"The key to the Central Command area is to maintain uninterrupted access to energy resources. The Persian Gulf region contains roughly 68 percent of the world's known oil and natural gas reserves -more than 40 percent of which pass through the Strait of Hormuz," Franks said.

"And so, one of our responsibilities - in fact, one of our objectives - is to maintain access to these energy resources at the same time that we maintain access to markets in the region," he remarked. "Iraq, of course, is the main disturber of the peace in the region"

After 9/11 and the ensuing war fever, the conceptual began to move closer to reality. The rhetoric was turned up and the propaganda machine went into full swing. It was not long before the majority of the American people supported military action to remove Saddam Hussein from power. In order to offset any disruption in the flow of oil from the region the Bush administration began to stockpile American oil reservesin anticipation that global supplies would be disrupted and oil prices would rise due to possible upcoming hostilities. Oil shipments into America’s strategic reserve reached record levels by July of 2002, adding some 150,000 barrels a day. The White House aimed to add more than 100 million barrels to the reserve, which would bring it close to its 700 million barrels capacity

By the early fall of 2002, regime change seemed inevitable and rival factions within energy world began to vie for the spoils from Saddam's impending demise. Like hyenas drawn by the smell of carrion, they began to gather, nipping at each others tails trying to prevent each other from getting too close to the prize. In Sept. Ariel Cohen of the Heritage Foundation published, "The Road to Economic Prosperity for a Post-Saddam Iraq", in which he proposed that Iraq's oil industry split up into three large, privately owned companies, along the lines of ethnic separation, with one company in the largely Shia south, another in the Sunni region, and the last in the Kurdish north. He also recommended that a post Saddam Iraq should shun membership in OPEC and not abide by their price controls. In October, Ahmed Chalabi, leader of the US supported Iraqi National Congress, met executives of three US oil multinationals to negotiate the carve-up of Iraq's massive oil reserves. Although Russia, France and China had existing deals with Iraq, Chalabi made clear that he would reward the US for removing Saddam with lucrative oil contracts, telling the Washington Post that: "American companies will have a big shot at Iraqi oil."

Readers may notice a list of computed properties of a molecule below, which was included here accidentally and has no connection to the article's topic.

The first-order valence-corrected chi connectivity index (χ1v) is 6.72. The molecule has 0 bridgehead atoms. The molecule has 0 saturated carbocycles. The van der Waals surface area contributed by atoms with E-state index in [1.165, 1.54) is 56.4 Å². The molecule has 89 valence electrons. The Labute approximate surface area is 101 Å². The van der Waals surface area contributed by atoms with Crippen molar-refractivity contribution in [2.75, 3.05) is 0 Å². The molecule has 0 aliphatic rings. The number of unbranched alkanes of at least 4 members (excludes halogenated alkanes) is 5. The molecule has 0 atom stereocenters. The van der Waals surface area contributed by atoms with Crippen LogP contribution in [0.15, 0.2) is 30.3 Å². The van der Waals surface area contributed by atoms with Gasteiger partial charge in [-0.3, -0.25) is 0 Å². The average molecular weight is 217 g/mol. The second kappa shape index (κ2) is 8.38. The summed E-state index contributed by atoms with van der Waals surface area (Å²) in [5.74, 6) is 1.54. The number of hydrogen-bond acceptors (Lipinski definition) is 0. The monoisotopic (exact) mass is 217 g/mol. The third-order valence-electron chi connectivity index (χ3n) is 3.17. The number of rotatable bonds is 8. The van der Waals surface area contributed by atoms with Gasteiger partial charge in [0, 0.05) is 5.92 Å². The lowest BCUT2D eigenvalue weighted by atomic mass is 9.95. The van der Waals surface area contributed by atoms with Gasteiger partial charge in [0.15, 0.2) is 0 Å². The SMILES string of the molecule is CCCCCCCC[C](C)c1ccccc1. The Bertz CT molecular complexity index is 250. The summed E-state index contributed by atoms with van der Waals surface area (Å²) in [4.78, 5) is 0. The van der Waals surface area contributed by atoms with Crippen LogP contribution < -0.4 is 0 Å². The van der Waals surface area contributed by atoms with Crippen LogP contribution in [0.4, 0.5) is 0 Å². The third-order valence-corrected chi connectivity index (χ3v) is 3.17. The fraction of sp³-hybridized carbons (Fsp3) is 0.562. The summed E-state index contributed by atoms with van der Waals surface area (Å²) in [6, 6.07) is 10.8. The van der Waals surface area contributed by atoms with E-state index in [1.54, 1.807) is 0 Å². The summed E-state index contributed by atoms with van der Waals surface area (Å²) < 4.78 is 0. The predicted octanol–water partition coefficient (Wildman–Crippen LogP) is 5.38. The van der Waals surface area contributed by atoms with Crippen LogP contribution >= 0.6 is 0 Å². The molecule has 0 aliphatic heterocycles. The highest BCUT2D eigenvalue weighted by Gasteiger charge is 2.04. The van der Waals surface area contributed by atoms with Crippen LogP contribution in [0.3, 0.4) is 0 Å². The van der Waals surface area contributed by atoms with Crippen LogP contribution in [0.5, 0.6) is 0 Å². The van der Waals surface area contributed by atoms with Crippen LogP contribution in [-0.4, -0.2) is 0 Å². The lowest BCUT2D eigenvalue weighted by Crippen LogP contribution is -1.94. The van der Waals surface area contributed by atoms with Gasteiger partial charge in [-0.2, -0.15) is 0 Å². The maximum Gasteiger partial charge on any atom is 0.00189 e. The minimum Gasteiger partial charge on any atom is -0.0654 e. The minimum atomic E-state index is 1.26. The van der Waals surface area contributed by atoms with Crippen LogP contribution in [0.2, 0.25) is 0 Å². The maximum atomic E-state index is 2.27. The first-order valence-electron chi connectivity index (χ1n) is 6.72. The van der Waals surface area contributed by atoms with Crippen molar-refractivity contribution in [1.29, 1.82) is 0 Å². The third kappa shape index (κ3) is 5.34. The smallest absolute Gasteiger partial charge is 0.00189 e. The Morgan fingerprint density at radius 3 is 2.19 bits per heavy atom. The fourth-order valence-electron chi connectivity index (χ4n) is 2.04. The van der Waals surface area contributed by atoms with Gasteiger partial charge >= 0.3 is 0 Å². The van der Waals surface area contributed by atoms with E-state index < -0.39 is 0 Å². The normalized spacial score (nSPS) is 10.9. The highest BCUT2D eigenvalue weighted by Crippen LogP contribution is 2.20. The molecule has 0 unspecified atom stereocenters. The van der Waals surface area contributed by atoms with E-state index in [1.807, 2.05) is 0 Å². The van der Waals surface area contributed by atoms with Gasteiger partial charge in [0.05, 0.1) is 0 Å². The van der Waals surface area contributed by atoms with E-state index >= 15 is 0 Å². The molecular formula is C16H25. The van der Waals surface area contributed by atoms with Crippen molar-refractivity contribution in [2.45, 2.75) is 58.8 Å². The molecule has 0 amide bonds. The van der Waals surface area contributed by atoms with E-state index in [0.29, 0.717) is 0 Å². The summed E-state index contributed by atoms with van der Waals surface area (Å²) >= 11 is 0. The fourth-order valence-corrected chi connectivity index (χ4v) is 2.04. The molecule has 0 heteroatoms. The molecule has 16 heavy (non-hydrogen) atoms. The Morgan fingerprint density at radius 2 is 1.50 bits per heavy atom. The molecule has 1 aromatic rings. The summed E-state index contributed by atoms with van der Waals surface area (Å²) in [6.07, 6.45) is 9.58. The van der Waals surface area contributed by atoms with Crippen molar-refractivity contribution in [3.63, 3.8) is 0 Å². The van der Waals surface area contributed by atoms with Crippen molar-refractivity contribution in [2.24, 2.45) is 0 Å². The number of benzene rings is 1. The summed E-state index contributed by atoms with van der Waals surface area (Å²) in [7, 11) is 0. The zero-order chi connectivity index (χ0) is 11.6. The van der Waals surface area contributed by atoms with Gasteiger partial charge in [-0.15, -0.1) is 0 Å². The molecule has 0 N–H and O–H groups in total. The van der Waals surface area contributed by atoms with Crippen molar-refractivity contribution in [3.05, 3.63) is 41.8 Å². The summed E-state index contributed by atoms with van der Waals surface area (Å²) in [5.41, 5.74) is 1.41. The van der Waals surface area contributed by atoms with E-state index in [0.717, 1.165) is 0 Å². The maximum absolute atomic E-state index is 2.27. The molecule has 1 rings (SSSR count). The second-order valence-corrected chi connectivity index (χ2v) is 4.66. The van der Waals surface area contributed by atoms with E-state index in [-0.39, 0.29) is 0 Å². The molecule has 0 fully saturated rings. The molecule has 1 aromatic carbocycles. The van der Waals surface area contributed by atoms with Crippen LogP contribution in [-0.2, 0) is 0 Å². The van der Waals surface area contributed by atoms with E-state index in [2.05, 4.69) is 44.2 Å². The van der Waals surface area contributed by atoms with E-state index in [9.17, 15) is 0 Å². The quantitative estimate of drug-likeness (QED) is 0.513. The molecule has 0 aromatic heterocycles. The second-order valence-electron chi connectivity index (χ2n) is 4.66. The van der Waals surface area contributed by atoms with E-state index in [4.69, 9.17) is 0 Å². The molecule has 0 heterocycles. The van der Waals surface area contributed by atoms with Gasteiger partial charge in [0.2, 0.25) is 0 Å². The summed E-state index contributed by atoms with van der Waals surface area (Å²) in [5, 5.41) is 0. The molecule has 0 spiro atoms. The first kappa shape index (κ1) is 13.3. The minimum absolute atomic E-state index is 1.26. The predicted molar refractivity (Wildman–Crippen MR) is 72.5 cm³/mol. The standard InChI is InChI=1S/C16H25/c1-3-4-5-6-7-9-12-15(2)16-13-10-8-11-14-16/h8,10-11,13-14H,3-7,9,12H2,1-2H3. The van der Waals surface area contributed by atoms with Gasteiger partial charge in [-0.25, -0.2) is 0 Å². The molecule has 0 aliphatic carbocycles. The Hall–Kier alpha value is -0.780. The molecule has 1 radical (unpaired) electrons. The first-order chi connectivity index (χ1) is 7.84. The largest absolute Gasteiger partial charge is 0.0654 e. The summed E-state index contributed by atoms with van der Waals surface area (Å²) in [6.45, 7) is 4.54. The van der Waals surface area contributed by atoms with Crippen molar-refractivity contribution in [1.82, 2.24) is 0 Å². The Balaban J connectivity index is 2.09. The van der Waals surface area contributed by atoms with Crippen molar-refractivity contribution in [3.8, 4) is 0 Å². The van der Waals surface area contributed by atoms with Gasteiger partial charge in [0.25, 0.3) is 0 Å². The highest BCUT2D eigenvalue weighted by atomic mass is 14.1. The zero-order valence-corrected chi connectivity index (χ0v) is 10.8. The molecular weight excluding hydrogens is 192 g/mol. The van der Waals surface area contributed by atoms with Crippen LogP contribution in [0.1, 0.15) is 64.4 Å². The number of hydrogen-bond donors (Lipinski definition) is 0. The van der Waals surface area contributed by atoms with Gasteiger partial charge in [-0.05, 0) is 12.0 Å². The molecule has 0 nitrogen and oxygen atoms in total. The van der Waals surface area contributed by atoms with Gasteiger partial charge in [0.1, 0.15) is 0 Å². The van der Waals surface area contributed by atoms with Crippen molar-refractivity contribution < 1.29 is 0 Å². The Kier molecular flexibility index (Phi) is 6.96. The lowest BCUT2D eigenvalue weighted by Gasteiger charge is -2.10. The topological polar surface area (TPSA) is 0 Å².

Upon hearing about the meetings, Lord Browne, the head of BP, warned that British oil companies would soon be squeezed out of post-war Iraq even before the first shot had been fired in any US-led land invasion.

Into the fall more meetings followed. In November, a meeting of oil executives gathered at an English country retreat to discuss Iraq and the future of the oil market. The conference, hosted by Sheikh Yamani, the former Oil Minister of Saudi Arabia, featured a former Iraqi head of military intelligence, an ex-Minister and various financiers. "Topics for discussion include the country's oil potential, whether it could become as big a supplier as Saudi Arabia, and whether a post-Saddam Iraq might have the economic power to destroy the Organization of Petroleum Exporting Countries".

A new Iraq, with a privatized oil industry and the power to break OPECS stranglehold on worldwide oil markets was seen by many to be a major benefit of military action in Iraq. Larry Lindsey, President Bush's economic adviser, claimed in September, 2002 that "When there is a regime change in Iraq, you could add three to five million barrels [per day] of production to world supply. The successful prosecution of the war would be good for the economy" Twenty months into the Bush administration's tenure it became obvious that the recommendations made in the first months of power were going to be acted upon

Over time the administrations claims as to the reasons we went to war have varied. There was 9/11, weapons of mass destruction, to "fight the terrorists there, and not here", to spread democracy, to free an oppressed people and the list goes on ad-nauseam. But one underlying thread runs through all the excuses and fabrications that have been made during the run-up and execution of the war; oil. Although only time will eventually reveal the true motivations behind the Bush administration and their compatriots decisions, no matter what their ultimate rationale turns out to be, it is safe to assume that there was some oil involved to grease the wheels of war.

September 11, 2005

About IraqFact

I just wanted to take a moment to thank you for taking the time to check out Iraqfact. The IraqFact Working Group was formed in late May of 2005 as a grassroots cooperative effort to disseminate information about the events that led to the US invasion of Iraq.

During the painful period after 9/11, all Americans truly hoped that our leadership would rise to the occasion and make the decisions necessary to protect our nation, not only in those perilous times, but in the future. In that light, it is easily understood why it is only now, some four years later, that many Americans are just beginning to re-examine the events of that period to see exactly how it is that we have become embroiled in a seemingly endless war in Iraq.

With the revelations of the Downing Street Memos and the ensuing debate, it became evident that many Americans had not been made aware, or had forgotten, some crucial facts about the events that led up to the start of hostilities in Iraq. While the mainstream media wrote off the memos as "old news", for an ever growing segment of the population it became the first time a serious look at the events of the period took place. It was against this backdrop that IraqFact was formed.

IraqFact was started as a collaboration between a couple of progressive bloggers to gather information on the US military build-up prior to war in order to supplement the facts revealed in the Downing Street Memos.

Over time its mission has evolved to fill the need for comprehensive background information on the events that paved the path to war. Our main goal is to provide a resource for those who wish to find out more about actions and events that occurred during one of the most complex periods of our nation's history.